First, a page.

The Asian Development Bank said Tuesday that South Korea’s economy would likely contract 1 percent on-year in 2020 due to the COVID-19 pandemic, but grow 3.3 percent next year on the back of the global economic recovery and local fiscal spending.
In its revised set of growth projections for the Asian region, ADB maintained its earlier forecast for Asia’s fourth-largest economy, while cutting the region’s overall growth outlook for this year to a contraction of 0.7 percent from the 0.1 percent growth scenario projected in June.
This will mark the first time since 1962 that developing Asia -- referring to 45 countries in Asia-Pacific -- will face an economic downturn.
Maintaining their previous economic outlook in the East Asian zone were South Korea, China, Taiwan, Hong Kong. Also, China and Taiwan, along with Vietnam, were the only three countries in developing Asia to anticipate positive growth this year.
India, which has seen a soaring number of confirmed patients over the past months, was predicted to see its economy shrink by 9 percent this year and regain 8 percent next year, marking the steepest fall and fastest recovery among Asian states.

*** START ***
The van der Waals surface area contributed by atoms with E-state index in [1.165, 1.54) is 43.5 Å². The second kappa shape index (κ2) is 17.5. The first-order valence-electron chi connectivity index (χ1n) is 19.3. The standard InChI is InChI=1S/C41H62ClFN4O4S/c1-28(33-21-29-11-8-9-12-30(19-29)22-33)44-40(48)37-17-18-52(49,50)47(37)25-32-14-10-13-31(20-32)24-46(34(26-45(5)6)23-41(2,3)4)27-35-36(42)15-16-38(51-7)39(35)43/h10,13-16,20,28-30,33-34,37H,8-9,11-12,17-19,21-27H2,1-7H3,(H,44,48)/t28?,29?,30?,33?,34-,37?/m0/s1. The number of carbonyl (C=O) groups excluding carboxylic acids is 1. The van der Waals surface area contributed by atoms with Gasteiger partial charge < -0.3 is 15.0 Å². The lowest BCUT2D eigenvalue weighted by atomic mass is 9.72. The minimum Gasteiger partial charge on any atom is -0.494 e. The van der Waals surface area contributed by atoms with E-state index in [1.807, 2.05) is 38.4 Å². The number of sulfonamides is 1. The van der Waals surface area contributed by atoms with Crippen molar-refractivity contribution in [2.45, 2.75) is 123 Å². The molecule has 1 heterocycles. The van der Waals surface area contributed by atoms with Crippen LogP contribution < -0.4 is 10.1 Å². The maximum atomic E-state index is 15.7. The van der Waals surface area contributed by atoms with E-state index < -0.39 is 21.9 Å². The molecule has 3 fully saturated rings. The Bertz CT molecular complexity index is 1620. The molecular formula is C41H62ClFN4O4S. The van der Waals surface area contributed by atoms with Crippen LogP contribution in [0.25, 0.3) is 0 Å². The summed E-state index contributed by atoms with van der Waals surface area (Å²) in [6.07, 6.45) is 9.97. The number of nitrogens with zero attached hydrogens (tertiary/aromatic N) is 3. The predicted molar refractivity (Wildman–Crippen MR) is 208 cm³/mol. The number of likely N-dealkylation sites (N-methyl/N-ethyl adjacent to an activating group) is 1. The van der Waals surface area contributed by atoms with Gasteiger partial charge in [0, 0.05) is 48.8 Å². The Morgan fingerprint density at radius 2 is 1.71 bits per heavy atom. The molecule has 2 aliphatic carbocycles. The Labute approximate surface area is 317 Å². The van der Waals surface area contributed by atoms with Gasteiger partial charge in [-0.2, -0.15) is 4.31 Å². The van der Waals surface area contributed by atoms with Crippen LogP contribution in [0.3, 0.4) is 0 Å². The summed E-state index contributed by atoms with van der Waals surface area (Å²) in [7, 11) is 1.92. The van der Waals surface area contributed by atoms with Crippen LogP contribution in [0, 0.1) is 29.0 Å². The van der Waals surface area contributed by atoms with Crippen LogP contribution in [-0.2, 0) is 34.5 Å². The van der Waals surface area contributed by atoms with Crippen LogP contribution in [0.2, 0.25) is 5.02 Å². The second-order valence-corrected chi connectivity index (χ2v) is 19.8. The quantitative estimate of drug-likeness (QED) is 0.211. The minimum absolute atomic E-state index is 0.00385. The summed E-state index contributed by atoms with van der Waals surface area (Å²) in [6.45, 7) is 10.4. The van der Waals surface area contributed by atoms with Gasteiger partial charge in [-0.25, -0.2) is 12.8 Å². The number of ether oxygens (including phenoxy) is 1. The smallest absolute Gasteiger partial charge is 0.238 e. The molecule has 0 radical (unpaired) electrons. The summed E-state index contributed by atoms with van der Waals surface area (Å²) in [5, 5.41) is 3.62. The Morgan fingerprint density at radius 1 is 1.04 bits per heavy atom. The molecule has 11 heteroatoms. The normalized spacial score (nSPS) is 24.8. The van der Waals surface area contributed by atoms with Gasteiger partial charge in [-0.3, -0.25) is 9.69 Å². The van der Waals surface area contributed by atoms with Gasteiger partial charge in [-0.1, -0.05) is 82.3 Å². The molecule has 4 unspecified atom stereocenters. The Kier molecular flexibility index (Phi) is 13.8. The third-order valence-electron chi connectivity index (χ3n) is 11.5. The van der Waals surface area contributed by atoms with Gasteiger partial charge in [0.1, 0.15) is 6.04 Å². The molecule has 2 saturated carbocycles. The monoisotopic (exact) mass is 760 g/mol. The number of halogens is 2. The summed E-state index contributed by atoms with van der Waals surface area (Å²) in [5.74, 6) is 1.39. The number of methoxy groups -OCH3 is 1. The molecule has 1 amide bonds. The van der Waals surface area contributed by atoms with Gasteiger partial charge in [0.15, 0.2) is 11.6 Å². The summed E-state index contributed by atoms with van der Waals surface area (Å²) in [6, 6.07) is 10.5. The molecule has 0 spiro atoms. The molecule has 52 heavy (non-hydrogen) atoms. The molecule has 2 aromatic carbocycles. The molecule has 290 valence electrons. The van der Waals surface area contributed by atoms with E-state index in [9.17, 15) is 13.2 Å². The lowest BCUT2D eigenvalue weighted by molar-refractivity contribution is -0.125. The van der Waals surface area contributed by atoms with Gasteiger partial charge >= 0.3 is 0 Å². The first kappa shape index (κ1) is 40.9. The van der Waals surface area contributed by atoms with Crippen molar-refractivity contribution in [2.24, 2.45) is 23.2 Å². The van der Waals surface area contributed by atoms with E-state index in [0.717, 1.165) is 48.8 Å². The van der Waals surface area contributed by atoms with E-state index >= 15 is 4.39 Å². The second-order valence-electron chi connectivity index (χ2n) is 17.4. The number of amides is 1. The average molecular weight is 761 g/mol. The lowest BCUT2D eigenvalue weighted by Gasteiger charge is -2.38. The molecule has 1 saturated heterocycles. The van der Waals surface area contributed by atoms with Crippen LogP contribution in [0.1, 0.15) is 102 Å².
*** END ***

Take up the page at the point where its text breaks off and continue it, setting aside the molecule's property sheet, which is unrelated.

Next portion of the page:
The September ADB report described that the Korean economy “is now projected to contract in 2020 but grow strongly in 2021 as the world economy recovers,” adding that the country’s third supplementary budget will further boost the momentum.
The Korean government has recently gestured to add yet another extra budget worth 7.8 trillion won ($6.6 billion), which will bring up the country’s additional fiscal injection total to 56.8 trillion won. This was the first time in 59 years for Korea to allocate four extra budgets within a single year.
So far, Seoul has executed 59 trillion won so far this year to back up the coronavirus-hit economy -- 11.7 trillion in March mostly to help the Daegu-North Gyeongsang area, 12.2 trillion in April to fund the disaster relief fund program and a record 35.1 trillion in July.
ADB’s projection for the Korea economy largely came in line with local think tanks’ suggestion. Earlier this month, the state-run Korea Development Institute slashed the economic growth for this year to a contraction of 1.1 percent this year, sharply down from the previous 0.2 percent growth scenario.
Also, ADB predicted that Korea’s inflation will remain stalled at a 0.5 percent range throughout 2020 and pick up to a 1.3 percent level in 2021.
The country’s growth outlook for next year was set at 3.3 percent, which was down 0.2 percentage point from the June projection, reflecting the second epidemic wave which triggered another round of social distancing in August-September.
By Bae Hyun-jung (email@example.com